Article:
Digital transformation is important because it allows organizations to adapt to ever-changing industries and continually improve how they operate.

For enterprises, that means continually seeking out ways to improve the end-user experience. This could be through offering improved on-demand training, migrating data to cloud services, leveraging artificial intelligence, and more.

only 8%
of global companies achieve their targeted business outcomes from their digital transformation investment.

The Benefits of Digital Transformation

While the ROI of digital transformation depends on a variety of factors, the right technology can greatly improve how your business functions and how customers engage with it.

  1. Increases productivity while reducing labor costs — Using technology to work more efficiently is one of the most impactful ways to transform your business. For example, for enterprises, the time and money they spend training new employees and updating digital resources can quickly get out of hand. With the proper tools, you can keep costs down and productivity up.
  2. Improves the customer experience — Tech-savvy customers want a great experience through multiple touchpoints — mobile apps, social media, email, live chat, etc. Digital transformations are the driving force behind improved customer experiences.
  3. Drives innovation, keeping you ahead of your competition – Your competitors are looking into digital transformation regardless of whether or not you are. Choosing not to embrace digital transformation is essentially deciding that you don’t mind being left behind. Investing in your organization’s future allows for

Examples of Digital Transformation

Digital transformation is occurring across all industries and job functions. We’ve broken up real-world digital transformation examples by both for you to get a better understanding of the implications of digital transformation.

Examples of Digital Transformation by Job Function

Job Function Digital Transformation Real-World Example
Sales Spreadsheets to a Cloud CRM Sophos improves win rates, streamlines customer relationships, and improves customer data by implementing Salesforce.
HR In-person training to online elearning. Comvivas improves its onboarding quality, cost of training, and more by moving its onboarding online.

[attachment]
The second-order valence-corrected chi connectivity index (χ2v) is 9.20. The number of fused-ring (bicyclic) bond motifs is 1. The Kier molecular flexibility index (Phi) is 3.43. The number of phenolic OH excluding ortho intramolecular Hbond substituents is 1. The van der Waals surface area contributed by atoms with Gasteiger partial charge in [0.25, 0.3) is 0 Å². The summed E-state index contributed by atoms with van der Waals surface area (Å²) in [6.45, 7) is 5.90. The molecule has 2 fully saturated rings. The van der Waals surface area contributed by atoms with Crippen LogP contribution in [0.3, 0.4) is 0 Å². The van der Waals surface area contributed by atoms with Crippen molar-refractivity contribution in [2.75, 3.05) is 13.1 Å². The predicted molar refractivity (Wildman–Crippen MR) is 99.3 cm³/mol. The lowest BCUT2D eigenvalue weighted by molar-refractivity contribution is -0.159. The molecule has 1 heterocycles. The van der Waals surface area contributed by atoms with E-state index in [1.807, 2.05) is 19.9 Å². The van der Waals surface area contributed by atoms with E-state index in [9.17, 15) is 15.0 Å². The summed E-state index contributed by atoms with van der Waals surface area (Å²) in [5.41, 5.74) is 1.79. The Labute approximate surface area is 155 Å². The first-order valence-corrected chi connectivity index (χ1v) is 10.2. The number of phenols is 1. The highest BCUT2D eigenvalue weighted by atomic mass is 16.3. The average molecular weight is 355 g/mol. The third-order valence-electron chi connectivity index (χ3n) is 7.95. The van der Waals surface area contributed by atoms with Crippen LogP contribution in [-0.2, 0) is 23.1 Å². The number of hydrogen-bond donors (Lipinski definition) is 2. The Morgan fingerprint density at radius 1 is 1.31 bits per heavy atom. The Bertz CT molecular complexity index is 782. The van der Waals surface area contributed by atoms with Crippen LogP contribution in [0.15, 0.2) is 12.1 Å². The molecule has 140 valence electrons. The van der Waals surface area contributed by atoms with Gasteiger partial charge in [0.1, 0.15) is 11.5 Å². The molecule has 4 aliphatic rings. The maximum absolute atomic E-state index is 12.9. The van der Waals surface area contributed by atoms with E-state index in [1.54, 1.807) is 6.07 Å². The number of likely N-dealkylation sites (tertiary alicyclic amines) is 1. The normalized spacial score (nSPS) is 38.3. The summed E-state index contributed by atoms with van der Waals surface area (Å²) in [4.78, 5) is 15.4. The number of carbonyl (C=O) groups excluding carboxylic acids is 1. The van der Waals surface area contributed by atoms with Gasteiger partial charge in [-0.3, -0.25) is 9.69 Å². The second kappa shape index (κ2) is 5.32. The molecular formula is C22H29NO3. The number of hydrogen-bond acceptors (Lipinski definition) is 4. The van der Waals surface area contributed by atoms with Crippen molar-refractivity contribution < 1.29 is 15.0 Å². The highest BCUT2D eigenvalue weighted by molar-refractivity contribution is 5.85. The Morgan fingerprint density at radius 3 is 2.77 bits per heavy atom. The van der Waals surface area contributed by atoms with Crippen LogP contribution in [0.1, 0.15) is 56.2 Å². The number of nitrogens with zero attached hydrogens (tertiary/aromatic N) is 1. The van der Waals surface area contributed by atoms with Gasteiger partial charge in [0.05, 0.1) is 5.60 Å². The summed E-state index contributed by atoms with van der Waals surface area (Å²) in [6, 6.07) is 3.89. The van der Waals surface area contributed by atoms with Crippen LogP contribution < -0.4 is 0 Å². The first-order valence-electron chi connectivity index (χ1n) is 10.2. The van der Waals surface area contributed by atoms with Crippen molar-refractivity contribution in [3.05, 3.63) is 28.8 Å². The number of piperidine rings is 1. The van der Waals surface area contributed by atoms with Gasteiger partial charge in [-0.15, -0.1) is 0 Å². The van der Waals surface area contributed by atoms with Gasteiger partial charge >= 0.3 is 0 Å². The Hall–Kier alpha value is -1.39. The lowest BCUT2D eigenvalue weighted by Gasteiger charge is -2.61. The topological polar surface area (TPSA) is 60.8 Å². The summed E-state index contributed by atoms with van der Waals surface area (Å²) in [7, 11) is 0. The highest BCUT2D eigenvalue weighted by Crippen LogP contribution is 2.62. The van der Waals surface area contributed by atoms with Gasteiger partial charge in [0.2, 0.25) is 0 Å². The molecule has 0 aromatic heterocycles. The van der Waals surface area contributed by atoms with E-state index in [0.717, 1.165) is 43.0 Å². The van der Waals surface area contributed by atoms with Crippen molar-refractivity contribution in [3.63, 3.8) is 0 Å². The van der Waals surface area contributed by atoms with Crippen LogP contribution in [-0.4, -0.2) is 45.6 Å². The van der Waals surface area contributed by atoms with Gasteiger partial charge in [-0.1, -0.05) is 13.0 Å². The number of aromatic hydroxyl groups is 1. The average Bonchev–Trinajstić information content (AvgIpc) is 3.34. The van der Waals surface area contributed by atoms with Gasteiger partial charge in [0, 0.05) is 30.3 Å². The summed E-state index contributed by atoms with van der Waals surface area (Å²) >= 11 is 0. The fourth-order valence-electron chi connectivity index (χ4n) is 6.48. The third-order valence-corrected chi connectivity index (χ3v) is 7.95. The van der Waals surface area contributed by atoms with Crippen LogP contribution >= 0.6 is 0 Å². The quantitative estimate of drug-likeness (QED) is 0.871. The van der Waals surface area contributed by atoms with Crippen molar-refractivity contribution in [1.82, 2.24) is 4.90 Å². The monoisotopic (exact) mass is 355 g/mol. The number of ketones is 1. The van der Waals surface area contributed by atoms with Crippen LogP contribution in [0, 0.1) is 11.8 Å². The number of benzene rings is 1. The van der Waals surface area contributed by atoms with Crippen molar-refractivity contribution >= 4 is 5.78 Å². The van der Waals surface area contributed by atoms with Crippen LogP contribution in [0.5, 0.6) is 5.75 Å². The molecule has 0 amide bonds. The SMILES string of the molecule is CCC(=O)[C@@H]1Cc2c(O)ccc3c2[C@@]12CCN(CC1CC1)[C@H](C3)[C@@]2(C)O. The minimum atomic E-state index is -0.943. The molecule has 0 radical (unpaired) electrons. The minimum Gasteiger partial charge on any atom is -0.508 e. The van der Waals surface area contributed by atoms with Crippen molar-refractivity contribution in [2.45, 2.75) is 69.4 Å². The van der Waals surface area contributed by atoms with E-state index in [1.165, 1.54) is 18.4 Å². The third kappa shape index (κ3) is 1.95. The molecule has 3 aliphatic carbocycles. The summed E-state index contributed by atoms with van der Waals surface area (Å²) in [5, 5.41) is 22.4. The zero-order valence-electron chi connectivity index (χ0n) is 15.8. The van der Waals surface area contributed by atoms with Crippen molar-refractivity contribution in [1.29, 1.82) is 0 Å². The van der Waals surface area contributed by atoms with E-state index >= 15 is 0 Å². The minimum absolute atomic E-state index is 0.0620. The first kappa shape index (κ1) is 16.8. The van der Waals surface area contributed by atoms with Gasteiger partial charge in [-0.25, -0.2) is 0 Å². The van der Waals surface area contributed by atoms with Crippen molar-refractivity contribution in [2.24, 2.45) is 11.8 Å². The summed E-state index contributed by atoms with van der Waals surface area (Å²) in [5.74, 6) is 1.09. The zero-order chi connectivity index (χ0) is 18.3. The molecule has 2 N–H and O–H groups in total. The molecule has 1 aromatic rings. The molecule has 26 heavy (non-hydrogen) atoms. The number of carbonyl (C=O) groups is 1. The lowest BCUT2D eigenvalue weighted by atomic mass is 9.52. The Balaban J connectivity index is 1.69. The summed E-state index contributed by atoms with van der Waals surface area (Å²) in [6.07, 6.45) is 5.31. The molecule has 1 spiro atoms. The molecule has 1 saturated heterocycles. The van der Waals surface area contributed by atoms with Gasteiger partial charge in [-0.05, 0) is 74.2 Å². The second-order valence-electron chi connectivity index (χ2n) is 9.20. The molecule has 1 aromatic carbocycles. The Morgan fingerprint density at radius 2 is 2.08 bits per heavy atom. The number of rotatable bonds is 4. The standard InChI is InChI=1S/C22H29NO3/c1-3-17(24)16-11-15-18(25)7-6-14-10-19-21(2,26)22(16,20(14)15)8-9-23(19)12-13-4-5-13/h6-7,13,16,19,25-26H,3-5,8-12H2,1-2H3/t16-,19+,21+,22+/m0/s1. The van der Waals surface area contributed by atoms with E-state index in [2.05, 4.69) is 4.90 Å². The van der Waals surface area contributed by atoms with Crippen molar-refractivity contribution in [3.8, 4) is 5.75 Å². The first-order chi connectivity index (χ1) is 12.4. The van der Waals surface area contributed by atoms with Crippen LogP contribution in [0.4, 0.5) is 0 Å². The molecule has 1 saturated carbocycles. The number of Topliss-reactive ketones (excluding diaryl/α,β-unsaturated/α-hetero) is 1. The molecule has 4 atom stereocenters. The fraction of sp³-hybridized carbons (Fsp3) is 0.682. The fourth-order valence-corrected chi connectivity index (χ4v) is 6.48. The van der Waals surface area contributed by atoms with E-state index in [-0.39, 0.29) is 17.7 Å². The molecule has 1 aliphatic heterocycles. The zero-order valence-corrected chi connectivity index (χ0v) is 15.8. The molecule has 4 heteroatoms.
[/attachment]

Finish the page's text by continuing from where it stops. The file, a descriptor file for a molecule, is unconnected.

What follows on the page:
Customer support Call support center to online knowledge bases and self-support portals. Cardinal Health improves its customer satisfaction score, reduces time to resolved tickets, and reduces overall support tickets with self-help.

Examples of Digital Transformation by Industry

IndustryDigital TransformationReal-World Example
HealthcareVirtual visits,  telemedicine, and patient portalsBrigham Health uses virtual visits allowing patients to schedule appointments online and conduct a screening via web video.
HospitalityOnline check-in, amenity booking toolsHarrah’s uses online check-in for guests to skip the in-person process.
InsuranceVirtual quotes and online claims processLemonade uses an online portal for prospective customers to get instant quotes, as well as a portal for customers to file claims online – both using AI-powered technology.
RetailLoyalty cards, e-commerce storesTarget encourages its uses to download the Target App where it can reach customers through in-app and push notifications instantly, as well as creates a new stream of revenue with its online store

Most Important Aspects of Digital Transformation

To successfully transform, keep the momentum of any initiative moving toward your ultimate business goals. To do so, continually address the main drivers of digital transformation: digital twin, privacy, culture, augmented intelligence, and digital product management.

According to Gartner, CIOs need to focus on these five areas to enable successful digital transformations in their organizations.

1. Digital Twins

Gartner defines digital twin as “a digital representation of a real-world entity or system. The implementation of a digital twin is an encapsulated software object or model that mirrors a unique physical object, process, organization, person or other abstraction.”